As a related aside, the leaders of OPC, MASSOB, IPOB, EGBESU are now too rich to take any risks. Political statements, press releases and polite protest walks are going on, while their people are being wiped out. An unravelling is afoot. Many will vomit much. But it will be their last, painful vomit of shame.

A Gathering for Africapitalism

Kenneth Amaeshi

Today, Africapitalism is making its way, albeit gradually, into the global academe. In all this, one thing that stands out for me is Mr. Elumelu’s desire to contribute to the transformation of Africa through entrepreneurship – a unique and imaginative positioning. A task he has also conducted very well.

On July 26, the pan-African entrepreneur, Mr. Tony Elumelu, through his Tony Elumelu Foundation (TEF), will gather young budding African entrepreneurs and put them in front of some of Africa’s illustrious business and political leaders for inspiration. These prominent Africans include Presidents Paul Kagame of Rwanda, Macky Sall of Senegal, Felix Tshisekedi of DR Congo; as well as Adesina Akinwunmi, president of the African Development Bank, Benedict Oroma, president of Afreximbank, among others. Mr. Elumelu’s relentless pursuit of entrepreneurship, through what he calls Africapitalism, positions him as an Africonscious entrepreneur and leader.

When I came across his Africapitalism idea in 2013, it captivated me. First, it resonated with my bourgeoning research interest in the broad area of business and society in Africa. Second, I was very impressed that a hard-nosed successful entrepreneur, like Mr. Elumelu, could key into such a society-oriented interpretation of entrepreneurship, which is still largely ignored in Africa. This fortuitous discovery led me to write a piece on Africapitalism as an economic philosophy for the sustainable development of Africa in The Guardian (UK).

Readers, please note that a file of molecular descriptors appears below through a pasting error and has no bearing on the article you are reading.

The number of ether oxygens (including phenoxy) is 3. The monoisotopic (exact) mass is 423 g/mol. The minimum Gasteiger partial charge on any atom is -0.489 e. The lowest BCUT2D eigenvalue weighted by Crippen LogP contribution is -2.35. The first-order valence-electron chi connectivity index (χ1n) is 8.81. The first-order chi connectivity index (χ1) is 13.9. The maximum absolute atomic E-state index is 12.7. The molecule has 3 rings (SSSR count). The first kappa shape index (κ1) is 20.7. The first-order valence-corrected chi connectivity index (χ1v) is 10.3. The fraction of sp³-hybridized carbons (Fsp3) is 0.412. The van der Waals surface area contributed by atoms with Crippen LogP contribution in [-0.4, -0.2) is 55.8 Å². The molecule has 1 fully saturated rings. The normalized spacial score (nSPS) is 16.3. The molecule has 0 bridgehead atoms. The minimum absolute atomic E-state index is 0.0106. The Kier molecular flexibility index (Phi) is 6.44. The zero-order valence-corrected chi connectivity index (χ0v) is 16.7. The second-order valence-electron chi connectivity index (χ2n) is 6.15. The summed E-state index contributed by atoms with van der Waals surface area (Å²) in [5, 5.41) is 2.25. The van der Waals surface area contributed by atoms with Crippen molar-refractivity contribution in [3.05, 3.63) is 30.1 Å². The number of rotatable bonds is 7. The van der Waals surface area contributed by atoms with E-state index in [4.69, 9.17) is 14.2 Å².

I can hardly forget my first meeting with Mr. Elumelu, following my piece on Africapitalism. When he saw me, he was very relaxed and friendly. He jokingly asked: “are you the professor?” I replied: “yes”. And he retorted: “you are very young!” obviously expecting to see an old, all grey gentleman. We both laughed.

Coincidentally, it was Heirs Holdings’ fifth birthday. He had a party for his team and asked me to join them.
At that party, Mr. Elumelu narrated how Heirs Holdings was a child of circumstance. Perhaps, if he did not leave the United Bank for Africa (UBA) when he did, Heirs Holdings would not have been born – a lesson in how what one might consider an unexpected change in direction can turn to a blessing in disguise. After all, entrepreneurial success can also be serendipitous and Heirs Holdings is an excellent example of that! At the end of that party, we agreed to meet again to discuss my interest in Africapitalism.